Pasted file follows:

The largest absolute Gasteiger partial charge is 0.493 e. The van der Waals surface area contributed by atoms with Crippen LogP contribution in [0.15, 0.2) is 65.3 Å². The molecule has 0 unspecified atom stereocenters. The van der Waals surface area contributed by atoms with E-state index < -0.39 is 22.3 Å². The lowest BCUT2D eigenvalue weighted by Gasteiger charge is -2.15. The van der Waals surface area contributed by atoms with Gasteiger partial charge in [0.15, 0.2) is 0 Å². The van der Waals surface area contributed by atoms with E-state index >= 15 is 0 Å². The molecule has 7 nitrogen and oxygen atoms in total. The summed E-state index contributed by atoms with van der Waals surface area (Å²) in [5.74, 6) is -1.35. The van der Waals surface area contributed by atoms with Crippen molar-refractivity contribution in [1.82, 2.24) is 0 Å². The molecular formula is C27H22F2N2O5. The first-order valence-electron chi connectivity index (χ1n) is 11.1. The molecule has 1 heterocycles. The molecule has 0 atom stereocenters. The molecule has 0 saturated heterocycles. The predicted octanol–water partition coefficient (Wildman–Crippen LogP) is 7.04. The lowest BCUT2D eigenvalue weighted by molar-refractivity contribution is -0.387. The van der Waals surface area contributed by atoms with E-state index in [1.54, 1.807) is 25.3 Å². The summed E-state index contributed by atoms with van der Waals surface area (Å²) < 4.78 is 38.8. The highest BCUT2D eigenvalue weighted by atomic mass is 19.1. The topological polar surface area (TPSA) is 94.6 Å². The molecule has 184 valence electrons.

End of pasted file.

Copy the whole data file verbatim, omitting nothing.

The largest absolute Gasteiger partial charge is 0.493 e. The van der Waals surface area contributed by atoms with Crippen LogP contribution in [0.15, 0.2) is 65.3 Å². The molecule has 0 unspecified atom stereocenters. The van der Waals surface area contributed by atoms with E-state index < -0.39 is 22.3 Å². The lowest BCUT2D eigenvalue weighted by Gasteiger charge is -2.15. The van der Waals surface area contributed by atoms with Gasteiger partial charge in [0.15, 0.2) is 0 Å². The van der Waals surface area contributed by atoms with E-state index >= 15 is 0 Å². The molecule has 7 nitrogen and oxygen atoms in total. The summed E-state index contributed by atoms with van der Waals surface area (Å²) in [5.74, 6) is -1.35. The van der Waals surface area contributed by atoms with Crippen molar-refractivity contribution in [1.82, 2.24) is 0 Å². The molecular formula is C27H22F2N2O5. The first-order valence-electron chi connectivity index (χ1n) is 11.1. The molecule has 1 heterocycles. The molecule has 0 atom stereocenters. The molecule has 0 saturated heterocycles. The predicted octanol–water partition coefficient (Wildman–Crippen LogP) is 7.04. The lowest BCUT2D eigenvalue weighted by molar-refractivity contribution is -0.387. The van der Waals surface area contributed by atoms with E-state index in [1.54, 1.807) is 25.3 Å². The summed E-state index contributed by atoms with van der Waals surface area (Å²) < 4.78 is 38.8. The highest BCUT2D eigenvalue weighted by atomic mass is 19.1. The topological polar surface area (TPSA) is 94.6 Å². The molecule has 184 valence electrons.